Ernesto could be sixty; he’s probably fifty and life has taken its toll. The story Enesto told me, and I believe it, is of growing up in a small town in Cuba in the hills west of Havana. He had served in the Cuban army and been to Russia and Angola during the time of its civil war. I asked, in Portuguese, and he knew as much of the local language a Cuban soldier might have learned while he was stationed there (Angola had been under Portuguese control during the colonial period).
Enesto returned home and life was not easy for the ex-soldier back in his hometown. Finally, and as too many still do, about five years ago Ernesto raised what money he could and bought a place on a small boat headed to Key West. He and his seven compatriots made the journey successfully and were given immigrant status and, finally, a green card. Ernesto made his way to Trenton, New Jersey, where a cousin lived and he looked for work, but never found much. Finally a friend told him about jobs in the poultry industry in Arkansas.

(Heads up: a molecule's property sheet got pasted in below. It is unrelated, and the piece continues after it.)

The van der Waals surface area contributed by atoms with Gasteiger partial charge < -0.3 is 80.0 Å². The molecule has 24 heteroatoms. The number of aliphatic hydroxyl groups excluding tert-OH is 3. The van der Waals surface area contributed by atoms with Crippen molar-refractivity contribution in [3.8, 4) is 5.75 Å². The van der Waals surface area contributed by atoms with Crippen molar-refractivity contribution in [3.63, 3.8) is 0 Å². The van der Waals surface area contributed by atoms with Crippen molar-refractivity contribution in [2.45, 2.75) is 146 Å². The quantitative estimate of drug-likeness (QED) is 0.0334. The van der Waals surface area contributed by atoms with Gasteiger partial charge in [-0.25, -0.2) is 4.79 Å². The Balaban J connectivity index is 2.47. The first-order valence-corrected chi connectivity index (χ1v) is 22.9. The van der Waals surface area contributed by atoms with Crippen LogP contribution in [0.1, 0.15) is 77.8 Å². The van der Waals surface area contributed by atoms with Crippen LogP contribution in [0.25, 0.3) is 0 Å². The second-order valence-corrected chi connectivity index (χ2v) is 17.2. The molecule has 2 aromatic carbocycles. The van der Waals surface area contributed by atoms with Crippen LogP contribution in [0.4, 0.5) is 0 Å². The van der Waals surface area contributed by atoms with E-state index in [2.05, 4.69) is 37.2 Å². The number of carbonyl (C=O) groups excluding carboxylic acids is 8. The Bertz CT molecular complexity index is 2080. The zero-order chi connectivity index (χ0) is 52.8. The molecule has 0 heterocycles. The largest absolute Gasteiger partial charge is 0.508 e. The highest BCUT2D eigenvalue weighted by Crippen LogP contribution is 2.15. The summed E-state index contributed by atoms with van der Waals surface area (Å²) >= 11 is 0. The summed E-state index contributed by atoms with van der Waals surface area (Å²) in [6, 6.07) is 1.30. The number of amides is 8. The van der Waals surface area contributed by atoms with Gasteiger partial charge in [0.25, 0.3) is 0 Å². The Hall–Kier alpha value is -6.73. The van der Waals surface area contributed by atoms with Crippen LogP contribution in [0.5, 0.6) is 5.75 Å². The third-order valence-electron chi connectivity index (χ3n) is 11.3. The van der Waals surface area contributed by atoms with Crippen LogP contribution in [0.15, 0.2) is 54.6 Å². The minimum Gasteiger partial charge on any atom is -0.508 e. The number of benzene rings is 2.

For the last three years Ernesto has worked in a turkey processing plant. Work in the poultry industry is miserable work we’re told. He had to return to Trenton to take care of some paperwork for his green card renewal. He bought a round-trip ticket on a Greyhound bus and had enough money for two nights in a cheap motel. But the paperwork was delayed by a day and he was going to need another night at the Ace Motel. $40.